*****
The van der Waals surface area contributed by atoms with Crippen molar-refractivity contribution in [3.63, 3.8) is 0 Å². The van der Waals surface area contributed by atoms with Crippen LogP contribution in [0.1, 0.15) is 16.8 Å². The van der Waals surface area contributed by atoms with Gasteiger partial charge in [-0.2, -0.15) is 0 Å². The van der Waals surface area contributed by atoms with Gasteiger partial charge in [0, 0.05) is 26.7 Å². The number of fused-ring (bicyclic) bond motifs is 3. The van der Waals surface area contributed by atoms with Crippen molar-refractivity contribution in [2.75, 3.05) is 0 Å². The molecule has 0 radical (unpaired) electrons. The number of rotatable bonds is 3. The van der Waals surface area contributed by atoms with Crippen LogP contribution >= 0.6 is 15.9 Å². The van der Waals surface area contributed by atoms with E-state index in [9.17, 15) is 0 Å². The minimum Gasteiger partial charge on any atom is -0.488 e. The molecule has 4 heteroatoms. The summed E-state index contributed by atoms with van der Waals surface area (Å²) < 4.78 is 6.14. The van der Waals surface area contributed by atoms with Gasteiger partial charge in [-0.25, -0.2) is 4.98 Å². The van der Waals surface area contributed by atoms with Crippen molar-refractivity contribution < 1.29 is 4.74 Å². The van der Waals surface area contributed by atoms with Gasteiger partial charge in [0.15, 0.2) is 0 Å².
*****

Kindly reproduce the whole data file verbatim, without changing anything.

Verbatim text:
The van der Waals surface area contributed by atoms with Crippen molar-refractivity contribution in [3.63, 3.8) is 0 Å². The van der Waals surface area contributed by atoms with Crippen LogP contribution in [0.1, 0.15) is 16.8 Å². The van der Waals surface area contributed by atoms with Gasteiger partial charge in [-0.2, -0.15) is 0 Å². The van der Waals surface area contributed by atoms with Gasteiger partial charge in [0, 0.05) is 26.7 Å². The number of fused-ring (bicyclic) bond motifs is 3. The van der Waals surface area contributed by atoms with Crippen molar-refractivity contribution in [2.75, 3.05) is 0 Å². The molecule has 0 radical (unpaired) electrons. The number of rotatable bonds is 3. The van der Waals surface area contributed by atoms with Crippen LogP contribution >= 0.6 is 15.9 Å². The van der Waals surface area contributed by atoms with E-state index in [9.17, 15) is 0 Å². The minimum Gasteiger partial charge on any atom is -0.488 e. The molecule has 4 heteroatoms. The summed E-state index contributed by atoms with van der Waals surface area (Å²) < 4.78 is 6.14. The van der Waals surface area contributed by atoms with Gasteiger partial charge in [-0.25, -0.2) is 4.98 Å². The van der Waals surface area contributed by atoms with Crippen molar-refractivity contribution < 1.29 is 4.74 Å². The van der Waals surface area contributed by atoms with Gasteiger partial charge in [0.15, 0.2) is 0 Å².